Foundations of Learning - YMCA of Three Rivers Waterloo Region

Foundations of Learning

Language and Literacy

Children need to be provided with many meaningful opportunities to talk and respond to language.  Children learn to recognize language not only as communication directed toward them, but, also between others.  It is never too early to introduce books knowing that children who are read to find it easier to learn to read and write.   A child’s scribble is a form of communication comparable to the babble of early talk.  Children’s early attempts at writing should be met with the same enthusiasm as their earliest talk.

At YMCA Child Care- Literacy Opportunities

Social-dramatic play provides the ideal conditions for language learning.  Reading aloud in small groups invites participation and enables the educator to teach children the concepts of print.  Picture making is considered to be a vital component of early writing. 

Foundation of Mathematics

The concept of number develops through many opportunities to count and compare.  Making use of these opportunities encourages young children to expand their mathematical reasoning and learn the language needed to describe what they understand. 

At YMCA Child Care- Numeracy Opportunities

Free play with a wide variety of materials and toys is essential.

Foundation of Science and Technology

Children use intuition rather than logic, yet essentially use all of the mental activities used by mature scientists in the process of inquiry.  Inquiry is born of play and at any age, exploring materials, ideas and relationships refine the capacity to think. Technology is an integral part of the everyday life of children.  The methods of technology involve inventing or modifying structures, systems, or processes using exploration and experimentation.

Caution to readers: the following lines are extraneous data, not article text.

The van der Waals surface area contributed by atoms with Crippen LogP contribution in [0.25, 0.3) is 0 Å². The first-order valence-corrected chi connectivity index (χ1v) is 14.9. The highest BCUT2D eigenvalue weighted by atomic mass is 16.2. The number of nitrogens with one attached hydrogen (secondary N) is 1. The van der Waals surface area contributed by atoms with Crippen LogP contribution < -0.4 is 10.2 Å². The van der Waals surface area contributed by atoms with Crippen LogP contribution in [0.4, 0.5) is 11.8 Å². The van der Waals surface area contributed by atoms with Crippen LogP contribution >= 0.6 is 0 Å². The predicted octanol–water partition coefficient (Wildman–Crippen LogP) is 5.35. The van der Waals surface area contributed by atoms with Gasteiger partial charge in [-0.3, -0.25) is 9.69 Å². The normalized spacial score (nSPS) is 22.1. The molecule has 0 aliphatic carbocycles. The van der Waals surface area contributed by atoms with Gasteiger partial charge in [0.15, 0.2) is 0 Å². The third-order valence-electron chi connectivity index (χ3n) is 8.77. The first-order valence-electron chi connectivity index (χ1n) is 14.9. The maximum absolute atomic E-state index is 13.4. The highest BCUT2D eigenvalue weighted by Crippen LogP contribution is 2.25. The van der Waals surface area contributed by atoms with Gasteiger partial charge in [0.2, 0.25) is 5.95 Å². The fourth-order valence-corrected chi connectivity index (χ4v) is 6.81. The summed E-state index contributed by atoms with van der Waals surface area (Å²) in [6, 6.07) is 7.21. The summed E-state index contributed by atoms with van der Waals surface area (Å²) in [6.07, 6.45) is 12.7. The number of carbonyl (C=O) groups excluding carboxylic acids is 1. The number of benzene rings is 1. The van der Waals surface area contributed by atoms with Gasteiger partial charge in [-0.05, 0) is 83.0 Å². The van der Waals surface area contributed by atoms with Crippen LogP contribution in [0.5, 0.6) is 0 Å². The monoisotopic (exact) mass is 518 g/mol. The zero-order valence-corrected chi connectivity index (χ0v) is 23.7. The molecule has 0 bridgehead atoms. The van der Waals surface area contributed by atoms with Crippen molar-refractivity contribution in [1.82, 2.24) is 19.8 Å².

At YMCA Child Care-Science and Technology

Block play integrates learning of mathematics, technology and science as children explore.

Foundation of the Arts

Visual Art

The visual arts in the early years involve picture making, printmaking, sculpting and two-dimensional artwork.  Producing these works of art gives children an understanding of the elements of design.

Dramatic Play

Dramatic play is a fundamental activity for all children.  It provides a means for children to learn those lessons that “no one could teach them”. The child’s make-believe play is a reworking of bits and pieces of experience to understand people and their actions.


Experiencing music through listening and participating provides a powerful means of expressing feelings, developing humour and supports the learning of language.  The child becomes aware of, and appreciates the richness of unfamiliar cultures and traditions. 

Personal and Social Development

A positive social environment that reflects the values of the YMCA provides a cohesive, respectful atmosphere that sets the tone for relationships.  Allowing children to form attachments explore their own identity, value diversity and develop problem solving skills.

Physical Development

Gross motor and outdoor play affords many opportunities for large muscle and upper/lower body development; the freedom to run, jump and move about vigorously, a safe place to let off steam and excess energy; a way to connect with nature; a link to the cultural folklore of childhood through games and songs; quiet places for reflection and relaxation. Surrounding children with a wide variety of materials that are readily accessible and easy to use will expand their experiences.